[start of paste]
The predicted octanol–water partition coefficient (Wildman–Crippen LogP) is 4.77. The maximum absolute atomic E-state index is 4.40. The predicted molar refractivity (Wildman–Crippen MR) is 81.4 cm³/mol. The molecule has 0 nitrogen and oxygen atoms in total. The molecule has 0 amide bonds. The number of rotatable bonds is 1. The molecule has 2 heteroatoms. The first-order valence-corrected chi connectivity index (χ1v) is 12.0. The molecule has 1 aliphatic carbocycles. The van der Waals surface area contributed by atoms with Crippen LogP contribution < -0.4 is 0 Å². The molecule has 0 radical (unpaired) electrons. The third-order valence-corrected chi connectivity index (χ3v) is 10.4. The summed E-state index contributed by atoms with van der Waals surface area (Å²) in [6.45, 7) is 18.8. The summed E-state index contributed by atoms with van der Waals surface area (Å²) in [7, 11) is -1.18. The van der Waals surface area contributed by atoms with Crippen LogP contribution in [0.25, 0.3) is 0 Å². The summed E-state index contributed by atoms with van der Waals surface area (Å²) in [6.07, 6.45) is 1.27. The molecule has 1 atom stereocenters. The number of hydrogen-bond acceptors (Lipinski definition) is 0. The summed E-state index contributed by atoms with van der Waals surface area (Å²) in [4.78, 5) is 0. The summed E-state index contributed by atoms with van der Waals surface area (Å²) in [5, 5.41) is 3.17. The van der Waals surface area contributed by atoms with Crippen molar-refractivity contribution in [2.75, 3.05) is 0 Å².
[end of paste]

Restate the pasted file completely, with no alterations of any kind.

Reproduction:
The predicted octanol–water partition coefficient (Wildman–Crippen LogP) is 4.77. The maximum absolute atomic E-state index is 4.40. The predicted molar refractivity (Wildman–Crippen MR) is 81.4 cm³/mol. The molecule has 0 nitrogen and oxygen atoms in total. The molecule has 0 amide bonds. The number of rotatable bonds is 1. The molecule has 2 heteroatoms. The first-order valence-corrected chi connectivity index (χ1v) is 12.0. The molecule has 1 aliphatic carbocycles. The van der Waals surface area contributed by atoms with Crippen LogP contribution < -0.4 is 0 Å². The molecule has 0 radical (unpaired) electrons. The third-order valence-corrected chi connectivity index (χ3v) is 10.4. The summed E-state index contributed by atoms with van der Waals surface area (Å²) in [6.45, 7) is 18.8. The summed E-state index contributed by atoms with van der Waals surface area (Å²) in [7, 11) is -1.18. The van der Waals surface area contributed by atoms with Crippen LogP contribution in [0.25, 0.3) is 0 Å². The summed E-state index contributed by atoms with van der Waals surface area (Å²) in [6.07, 6.45) is 1.27. The molecule has 1 atom stereocenters. The number of hydrogen-bond acceptors (Lipinski definition) is 0. The summed E-state index contributed by atoms with van der Waals surface area (Å²) in [4.78, 5) is 0. The summed E-state index contributed by atoms with van der Waals surface area (Å²) in [5, 5.41) is 3.17. The van der Waals surface area contributed by atoms with Crippen molar-refractivity contribution in [2.75, 3.05) is 0 Å².